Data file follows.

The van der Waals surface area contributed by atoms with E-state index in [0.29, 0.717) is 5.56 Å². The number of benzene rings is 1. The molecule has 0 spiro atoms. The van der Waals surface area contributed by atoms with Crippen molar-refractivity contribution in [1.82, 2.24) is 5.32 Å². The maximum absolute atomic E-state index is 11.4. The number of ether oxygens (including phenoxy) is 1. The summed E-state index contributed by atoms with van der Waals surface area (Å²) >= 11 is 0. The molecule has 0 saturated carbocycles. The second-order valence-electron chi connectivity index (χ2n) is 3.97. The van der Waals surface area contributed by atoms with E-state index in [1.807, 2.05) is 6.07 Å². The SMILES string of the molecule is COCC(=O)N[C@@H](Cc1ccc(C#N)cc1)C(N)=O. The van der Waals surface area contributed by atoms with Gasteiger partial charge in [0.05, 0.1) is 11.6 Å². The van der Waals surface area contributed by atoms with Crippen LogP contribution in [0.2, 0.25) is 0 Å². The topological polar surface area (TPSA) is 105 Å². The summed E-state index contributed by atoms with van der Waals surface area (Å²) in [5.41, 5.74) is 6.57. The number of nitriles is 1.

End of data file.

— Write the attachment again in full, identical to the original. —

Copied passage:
The van der Waals surface area contributed by atoms with E-state index in [0.29, 0.717) is 5.56 Å². The number of benzene rings is 1. The molecule has 0 spiro atoms. The van der Waals surface area contributed by atoms with Crippen molar-refractivity contribution in [1.82, 2.24) is 5.32 Å². The maximum absolute atomic E-state index is 11.4. The number of ether oxygens (including phenoxy) is 1. The summed E-state index contributed by atoms with van der Waals surface area (Å²) >= 11 is 0. The molecule has 0 saturated carbocycles. The second-order valence-electron chi connectivity index (χ2n) is 3.97. The van der Waals surface area contributed by atoms with E-state index in [1.807, 2.05) is 6.07 Å². The SMILES string of the molecule is COCC(=O)N[C@@H](Cc1ccc(C#N)cc1)C(N)=O. The van der Waals surface area contributed by atoms with Gasteiger partial charge in [0.05, 0.1) is 11.6 Å². The van der Waals surface area contributed by atoms with Crippen LogP contribution in [0.2, 0.25) is 0 Å². The topological polar surface area (TPSA) is 105 Å². The summed E-state index contributed by atoms with van der Waals surface area (Å²) in [5.41, 5.74) is 6.57. The number of nitriles is 1.